Wednesday, June 6, 2012

the floors begin to empty.

Because of the terrible orphanage where my future son resides, I am exceedingly interested in the goings-on there.  And I am particularly interested in the children who, one by one, show up on lists and become available for international adoption. 

Poverty is the greatest "crime" that the naysayers of international adoption cite as the reason children should remain in their birth countries.  Poverty, they say, should be eradicated, and then everyone will magically care for their children all of the time.  Poverty can be solved with a swift wave of a magic wand, and it is only because this magic wand hasn't been waved that international adoption continues to exist.

Poverty IS a major reason why people abandon their children, but poverty cannot be eradicated by millions, even billions of dollars.  These dollars would be infused into part of a society that continues to lack in parenting skills, medical care for special needs children, and a host of necessary resources to care for children.  And while we're waiting to wave this magic wand, there are children who suffer.

A child who captured my attention was Gabby. 

Gabby's needs were long.  In addition to living in one of the worst orphanages in recent memory, she has complicated medical needs that most families could not possibly manage. 

Gabby had another problem; a problem few like to admit actually matters, but one that clearly does.  It is also one of the things that adoption naysayers like to harp on, because in their magic fairy land, no one is ever judged by how they look or what they believe (unless, of course, they believe in adoption.  Interesting.)

No one likes to say it out loud, but sadly, sometimes looks (and thus, pictures) make a difference.  It is precisely why groups like Reece's Rainbow exists.  Children are just words on a page and not human beings until a picture is seen.  Research suggests that pictures make an enormous difference - whether internationally or domestically - and sadly, Gabby's picture wasn't terribly flattering.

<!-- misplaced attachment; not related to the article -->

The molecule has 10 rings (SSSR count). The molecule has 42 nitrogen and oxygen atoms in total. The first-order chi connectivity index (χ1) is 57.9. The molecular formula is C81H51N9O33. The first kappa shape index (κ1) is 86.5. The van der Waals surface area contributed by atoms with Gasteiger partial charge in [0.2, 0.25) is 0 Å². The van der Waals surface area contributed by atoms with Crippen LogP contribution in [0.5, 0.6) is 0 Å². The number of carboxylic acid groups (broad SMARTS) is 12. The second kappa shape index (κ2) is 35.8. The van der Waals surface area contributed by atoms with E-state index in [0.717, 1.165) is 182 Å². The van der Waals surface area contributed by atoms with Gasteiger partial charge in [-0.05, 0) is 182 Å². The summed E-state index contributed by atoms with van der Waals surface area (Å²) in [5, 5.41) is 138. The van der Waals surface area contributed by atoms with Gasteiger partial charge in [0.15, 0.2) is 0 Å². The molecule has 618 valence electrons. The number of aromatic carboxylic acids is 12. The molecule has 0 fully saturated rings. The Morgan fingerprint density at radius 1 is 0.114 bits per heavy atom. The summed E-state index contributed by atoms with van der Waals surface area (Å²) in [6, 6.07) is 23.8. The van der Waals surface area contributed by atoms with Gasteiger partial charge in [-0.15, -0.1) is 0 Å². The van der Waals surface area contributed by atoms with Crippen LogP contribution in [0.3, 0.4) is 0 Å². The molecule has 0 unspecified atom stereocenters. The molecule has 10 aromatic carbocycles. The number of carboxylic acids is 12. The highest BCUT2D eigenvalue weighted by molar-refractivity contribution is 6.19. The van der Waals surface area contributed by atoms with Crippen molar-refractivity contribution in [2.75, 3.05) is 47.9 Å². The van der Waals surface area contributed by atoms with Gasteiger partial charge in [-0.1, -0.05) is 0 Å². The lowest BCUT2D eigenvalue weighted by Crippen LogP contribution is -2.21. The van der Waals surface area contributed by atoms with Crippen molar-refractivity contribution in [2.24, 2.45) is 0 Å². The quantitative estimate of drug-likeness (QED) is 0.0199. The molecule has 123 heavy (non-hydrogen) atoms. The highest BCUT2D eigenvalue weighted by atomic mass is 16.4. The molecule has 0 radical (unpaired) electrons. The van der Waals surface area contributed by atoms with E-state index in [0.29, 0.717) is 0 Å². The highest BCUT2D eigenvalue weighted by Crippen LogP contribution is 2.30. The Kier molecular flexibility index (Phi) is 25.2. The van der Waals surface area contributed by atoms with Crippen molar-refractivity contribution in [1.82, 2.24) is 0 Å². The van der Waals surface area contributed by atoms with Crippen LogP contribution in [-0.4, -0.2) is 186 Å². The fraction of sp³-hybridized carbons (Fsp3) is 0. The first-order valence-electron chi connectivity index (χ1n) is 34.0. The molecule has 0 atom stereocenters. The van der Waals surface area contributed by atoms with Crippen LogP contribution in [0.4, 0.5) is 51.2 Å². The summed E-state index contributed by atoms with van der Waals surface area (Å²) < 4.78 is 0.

With eyes of love and understanding, it was clear to see that this little one was simply covered in "The Bad Place Dirt"; a sort of invisible substance that takes the sparkle out of eyes and dulls the complexion.  In addition to her profound medical needs, she just didn't look as adorable as some of the other children.  This shouldn't matter, and it doesn't matter to everyone, but it does matter to some - whether it is admitted or not. 

I worried as I looked at her sweet face, dulled from that horrid place and sick from malnutrition and illness.  Would her mother see her?  Would her mother find her face and come for her?

Time became short.  There has been a push with the authorities in Bulgaria to work more quickly to get children currently in The Bad Place listed and available for adoption - first domestically, and then internationally.  Authorities in The Bad Place have patently said that money and resources are not currently enough; that it would be best for the children who live here to find families (see the links here). 

The statements from these authorities is that these children - these 'malformations' as they called them in the press - could not be adopted, so why bother?  As Gabby's time grew shorter, I began to worry that The Bad Place authorities would be found correct.  If Gabby's mother didn't find her soon, her file would be returned to her country, and those authorities would be proven correct.

Meet Gabby's mother.

Gabby's mother saw her.  She saw past the perhaps-unflattering photograph, past the "dirt" of The Bad Place, and into the eyes of a child most needy, the true "least" of these.  She saw Gabby not as a long list of special needs, but as a little girl who desperately needed a family. 

I always knew it would take a special family to find Gabby, and I believe she has a very special family. 

Thankfully, Gabby is not the first child from The Bad Place to find a family recently.  What a blessing that is. Reform, while needed, will not come in time to save these children. The children who currently roam the halls neglected, malnourished, and sick...those children must find families. 

They are.

Our future son has a family coming for him, too.  Soon, I pray the floors will be empty from that place.  I pray that, as the floors from that place begin to empty, conditions will improve so that children receive appropriate medical care, attention, diaper changes, and proper food.  I don't know if those changes will come in time to help Gabby or help my future son.  But I pray they come.

In the meantime, another precious treasure will find a home where I pray she is loved and cared for as the valuable person she is. 

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